Photos Courtesy of Walt Just and Kelsey Artz
The Fargodome isn’t the only place in the United States that’s rocking on Bison football game day. Restaurants and sports bars around the country stream NDSU football games for NDSU transplants to gather and watch the mighty Herd. But one place in Mesa, Arizona, might hold the distinguished honor of being the best.
The next time Easton Stick scores a touchdown, think about your celebration. The next time the Bison put up six points and the Fargodome burst into thunderous chaos, scream until your lungs burn and chest tightens. The next time, enjoy what you’re seeing live, right in front of you.
Because the next time that touchdown is scored, somewhere in the middle of Arizona—Mesa, inside R.T. O’Sullivans Pub to be exact— there’s a man running through the bar waving an NDSU flag, surrounded by droves of Bison fans and alumni.
Why Mesa, Arizona? Well, there’s hundreds of Bison fans that pack the bar every Saturday during the fall to cheer on their school. That’s why.
Walt Just retired from Ag Country Farm Credit Services 10 years ago. He and his wife moved to Arizona but their love for the Bison remained strong. The 1971 graduate set out to watch the Bison from his new town.
He found himself at R.T. O’Sullivans, an Irish bar in Mesa that resembles a gambler and trivia enthusiast’s dream. Just also found R.T. O’Sullivans was the place to be for Bison gameday after researching the NDSU alumni website and finding the closest watch party location.
Just and his wife started taking over the watch party site responsibilities and were suddenly setting up around the bar and restaurant before games, packing up to 300 Bison fans for every game. NDSU décor covers the restaurant for Bison games and Just gathers prizes for halftime giveaways. He also collects information on NDSU football alumni and updates the crowd on how former Bison are doing in the NFL.
The crowd that gathers at R.T. O’Sullivans is older with many being retirees from North Dakota and old NDSU professors. But the atmosphere generated during football games still reminds Bottineau, North Dakota, native Kelsey Artz of Fargo.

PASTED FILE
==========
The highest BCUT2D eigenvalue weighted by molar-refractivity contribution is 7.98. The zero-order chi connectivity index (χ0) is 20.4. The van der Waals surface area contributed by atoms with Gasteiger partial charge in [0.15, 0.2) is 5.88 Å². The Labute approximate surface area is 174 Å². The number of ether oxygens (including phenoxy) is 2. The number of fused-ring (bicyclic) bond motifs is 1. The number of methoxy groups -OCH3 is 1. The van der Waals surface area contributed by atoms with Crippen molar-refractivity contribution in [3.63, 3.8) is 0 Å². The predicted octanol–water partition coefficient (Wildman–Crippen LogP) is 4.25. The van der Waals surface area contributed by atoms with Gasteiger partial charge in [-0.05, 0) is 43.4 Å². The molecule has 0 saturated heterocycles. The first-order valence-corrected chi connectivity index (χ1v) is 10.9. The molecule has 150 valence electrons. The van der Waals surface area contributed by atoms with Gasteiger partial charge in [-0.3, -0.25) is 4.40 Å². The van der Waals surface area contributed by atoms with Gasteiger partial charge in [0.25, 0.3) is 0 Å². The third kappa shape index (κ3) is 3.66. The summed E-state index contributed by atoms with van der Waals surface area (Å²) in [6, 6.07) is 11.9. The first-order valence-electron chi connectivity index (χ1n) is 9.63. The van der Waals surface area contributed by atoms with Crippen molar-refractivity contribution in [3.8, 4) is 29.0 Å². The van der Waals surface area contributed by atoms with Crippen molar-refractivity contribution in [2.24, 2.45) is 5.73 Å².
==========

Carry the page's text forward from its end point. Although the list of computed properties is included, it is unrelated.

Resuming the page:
“When I was moving down here, I hardly knew anyone,” said Artz, who moved to Arizona last fall after graduating the tri-college program that saw her spend a couple years at NDSU before finishing her degree at Minnesota State-Moorhead. She’s pursuing her doctorate in audiology at A.T. Still University School of Osteopathic Medicine in Arizona.
“I feel like I’m in Fargo,” said Artz of the watch parties. “I actually have a lot of connections when you start talking to a lot of these people. They know my dad, they know my aunts and uncles, we have connections and that’s just how North Dakota is.”
The crowds have grown bigger and bigger, according to Just. During the 2015 playoff run, Just said the bar started cracking down on the number of patrons because the fire marshal wouldn’t have been happy with the 336 fans packed inside to watch the Bison. The crowd restriction caused fans to show up two hours before kickoff.
Artz said it’s not just Mesa where the Bison fans roam in Arizona. By the end of last season, the NDSU Alumni Association had six watch parties listed for Arizona residents.
Artz and her friend Josh will takeover watch party duties from the Just family this fall.
Director of Athletics Matt Larsen, Senior Associate Director of Athletics and Team Makers Executive Director Pat Simmers and Senior Associate Director of Athletics for Development Jack Maughan all made it to R.T. O’Sullivans at the end of February. They met with 60 Bison fans to show their support and thanks to the Bison community outside of Fargo.
It’s now up to Artz and the passionate Bison Pride from fans across the state of Arizona to keep the atmosphere booming inside R.T. O’Sullivans. And with a national championship to reclaim next year, the crew down in Arizona will have no problem replicating the vigorous support of a Fargodome atmosphere.